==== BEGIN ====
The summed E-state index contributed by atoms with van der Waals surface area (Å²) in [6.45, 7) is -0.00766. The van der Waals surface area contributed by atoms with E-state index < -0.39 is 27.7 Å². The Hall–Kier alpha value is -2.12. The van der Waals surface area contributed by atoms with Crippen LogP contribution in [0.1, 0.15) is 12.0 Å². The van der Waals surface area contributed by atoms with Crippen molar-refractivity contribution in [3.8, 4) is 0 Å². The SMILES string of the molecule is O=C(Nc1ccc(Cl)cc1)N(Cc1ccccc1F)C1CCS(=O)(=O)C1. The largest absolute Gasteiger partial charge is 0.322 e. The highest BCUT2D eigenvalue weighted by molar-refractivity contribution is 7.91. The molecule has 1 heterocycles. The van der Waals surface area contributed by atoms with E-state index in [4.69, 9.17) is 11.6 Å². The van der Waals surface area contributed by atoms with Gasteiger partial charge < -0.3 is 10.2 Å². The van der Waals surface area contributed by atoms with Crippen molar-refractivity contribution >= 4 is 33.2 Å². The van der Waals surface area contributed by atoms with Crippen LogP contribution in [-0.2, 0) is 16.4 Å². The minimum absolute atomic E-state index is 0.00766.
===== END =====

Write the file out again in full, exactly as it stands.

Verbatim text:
The summed E-state index contributed by atoms with van der Waals surface area (Å²) in [6.45, 7) is -0.00766. The van der Waals surface area contributed by atoms with E-state index < -0.39 is 27.7 Å². The Hall–Kier alpha value is -2.12. The van der Waals surface area contributed by atoms with Crippen LogP contribution in [0.1, 0.15) is 12.0 Å². The van der Waals surface area contributed by atoms with Crippen molar-refractivity contribution in [3.8, 4) is 0 Å². The SMILES string of the molecule is O=C(Nc1ccc(Cl)cc1)N(Cc1ccccc1F)C1CCS(=O)(=O)C1. The largest absolute Gasteiger partial charge is 0.322 e. The highest BCUT2D eigenvalue weighted by molar-refractivity contribution is 7.91. The molecule has 1 heterocycles. The van der Waals surface area contributed by atoms with E-state index in [4.69, 9.17) is 11.6 Å². The van der Waals surface area contributed by atoms with Gasteiger partial charge < -0.3 is 10.2 Å². The van der Waals surface area contributed by atoms with Crippen molar-refractivity contribution >= 4 is 33.2 Å². The van der Waals surface area contributed by atoms with Crippen LogP contribution in [-0.2, 0) is 16.4 Å². The minimum absolute atomic E-state index is 0.00766.